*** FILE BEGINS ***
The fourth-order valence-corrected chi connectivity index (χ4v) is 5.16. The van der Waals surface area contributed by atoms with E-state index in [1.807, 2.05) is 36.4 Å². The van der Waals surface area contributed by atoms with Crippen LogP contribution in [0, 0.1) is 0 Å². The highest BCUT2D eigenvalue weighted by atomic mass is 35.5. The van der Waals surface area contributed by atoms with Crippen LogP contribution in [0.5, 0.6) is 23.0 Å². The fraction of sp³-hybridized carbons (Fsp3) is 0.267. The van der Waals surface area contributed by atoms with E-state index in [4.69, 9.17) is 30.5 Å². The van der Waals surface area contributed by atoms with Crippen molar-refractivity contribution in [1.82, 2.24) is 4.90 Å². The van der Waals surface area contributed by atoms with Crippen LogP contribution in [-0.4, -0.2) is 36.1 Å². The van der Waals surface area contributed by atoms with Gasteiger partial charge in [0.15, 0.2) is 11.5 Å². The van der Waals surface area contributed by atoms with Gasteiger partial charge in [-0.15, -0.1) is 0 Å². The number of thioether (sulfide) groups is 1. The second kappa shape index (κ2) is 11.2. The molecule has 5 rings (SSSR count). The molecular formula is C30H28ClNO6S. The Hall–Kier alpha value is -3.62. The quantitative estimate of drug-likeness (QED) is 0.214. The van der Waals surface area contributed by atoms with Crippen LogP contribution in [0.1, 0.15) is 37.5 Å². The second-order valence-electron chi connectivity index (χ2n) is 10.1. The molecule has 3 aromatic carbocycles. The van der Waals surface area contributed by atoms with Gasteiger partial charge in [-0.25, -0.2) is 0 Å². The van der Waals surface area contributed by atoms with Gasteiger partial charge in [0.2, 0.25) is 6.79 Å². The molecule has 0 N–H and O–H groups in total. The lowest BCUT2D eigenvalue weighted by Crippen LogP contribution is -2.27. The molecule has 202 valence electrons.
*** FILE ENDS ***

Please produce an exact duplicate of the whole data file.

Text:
The fourth-order valence-corrected chi connectivity index (χ4v) is 5.16. The van der Waals surface area contributed by atoms with E-state index in [1.807, 2.05) is 36.4 Å². The van der Waals surface area contributed by atoms with Crippen LogP contribution in [0, 0.1) is 0 Å². The highest BCUT2D eigenvalue weighted by atomic mass is 35.5. The van der Waals surface area contributed by atoms with Crippen LogP contribution in [0.5, 0.6) is 23.0 Å². The fraction of sp³-hybridized carbons (Fsp3) is 0.267. The van der Waals surface area contributed by atoms with E-state index in [4.69, 9.17) is 30.5 Å². The van der Waals surface area contributed by atoms with Crippen molar-refractivity contribution in [1.82, 2.24) is 4.90 Å². The van der Waals surface area contributed by atoms with Crippen LogP contribution in [-0.4, -0.2) is 36.1 Å². The van der Waals surface area contributed by atoms with Gasteiger partial charge in [0.15, 0.2) is 11.5 Å². The van der Waals surface area contributed by atoms with Gasteiger partial charge in [-0.15, -0.1) is 0 Å². The number of thioether (sulfide) groups is 1. The second kappa shape index (κ2) is 11.2. The molecule has 5 rings (SSSR count). The molecular formula is C30H28ClNO6S. The Hall–Kier alpha value is -3.62. The quantitative estimate of drug-likeness (QED) is 0.214. The van der Waals surface area contributed by atoms with Crippen LogP contribution in [0.1, 0.15) is 37.5 Å². The second-order valence-electron chi connectivity index (χ2n) is 10.1. The molecule has 3 aromatic carbocycles. The van der Waals surface area contributed by atoms with Gasteiger partial charge in [-0.25, -0.2) is 0 Å². The van der Waals surface area contributed by atoms with Gasteiger partial charge in [0.2, 0.25) is 6.79 Å². The molecule has 0 N–H and O–H groups in total. The lowest BCUT2D eigenvalue weighted by Crippen LogP contribution is -2.27. The molecule has 202 valence electrons.